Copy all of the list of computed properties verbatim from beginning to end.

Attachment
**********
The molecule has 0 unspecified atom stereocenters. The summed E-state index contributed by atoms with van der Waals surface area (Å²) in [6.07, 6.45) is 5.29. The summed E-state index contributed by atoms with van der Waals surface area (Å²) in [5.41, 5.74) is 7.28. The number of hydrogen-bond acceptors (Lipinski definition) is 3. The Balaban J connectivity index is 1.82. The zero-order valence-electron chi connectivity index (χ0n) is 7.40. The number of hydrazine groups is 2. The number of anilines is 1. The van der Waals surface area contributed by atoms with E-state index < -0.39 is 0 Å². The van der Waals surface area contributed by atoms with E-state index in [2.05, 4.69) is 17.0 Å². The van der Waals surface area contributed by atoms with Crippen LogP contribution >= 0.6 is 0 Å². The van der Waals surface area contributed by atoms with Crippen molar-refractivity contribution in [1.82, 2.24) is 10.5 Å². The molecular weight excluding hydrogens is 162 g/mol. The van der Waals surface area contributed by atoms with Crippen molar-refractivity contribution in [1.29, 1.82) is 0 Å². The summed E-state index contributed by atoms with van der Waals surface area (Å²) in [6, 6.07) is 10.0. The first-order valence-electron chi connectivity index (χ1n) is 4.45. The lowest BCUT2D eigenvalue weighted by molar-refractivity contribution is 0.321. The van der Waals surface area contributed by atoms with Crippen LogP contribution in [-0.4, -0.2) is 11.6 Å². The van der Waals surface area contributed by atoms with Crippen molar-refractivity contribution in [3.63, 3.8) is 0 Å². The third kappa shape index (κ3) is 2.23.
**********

The molecule has 0 unspecified atom stereocenters. The summed E-state index contributed by atoms with van der Waals surface area (Å²) in [6.07, 6.45) is 5.29. The summed E-state index contributed by atoms with van der Waals surface area (Å²) in [5.41, 5.74) is 7.28. The number of hydrogen-bond acceptors (Lipinski definition) is 3. The Balaban J connectivity index is 1.82. The zero-order valence-electron chi connectivity index (χ0n) is 7.40. The number of hydrazine groups is 2. The number of anilines is 1. The van der Waals surface area contributed by atoms with E-state index < -0.39 is 0 Å². The van der Waals surface area contributed by atoms with E-state index in [2.05, 4.69) is 17.0 Å². The van der Waals surface area contributed by atoms with Crippen LogP contribution >= 0.6 is 0 Å². The van der Waals surface area contributed by atoms with Crippen molar-refractivity contribution in [1.82, 2.24) is 10.5 Å². The molecular weight excluding hydrogens is 162 g/mol. The van der Waals surface area contributed by atoms with Crippen molar-refractivity contribution in [1.29, 1.82) is 0 Å². The summed E-state index contributed by atoms with van der Waals surface area (Å²) in [6, 6.07) is 10.0. The first-order valence-electron chi connectivity index (χ1n) is 4.45. The lowest BCUT2D eigenvalue weighted by molar-refractivity contribution is 0.321. The van der Waals surface area contributed by atoms with Crippen LogP contribution in [-0.4, -0.2) is 11.6 Å². The van der Waals surface area contributed by atoms with Crippen molar-refractivity contribution in [3.63, 3.8) is 0 Å². The third kappa shape index (κ3) is 2.23.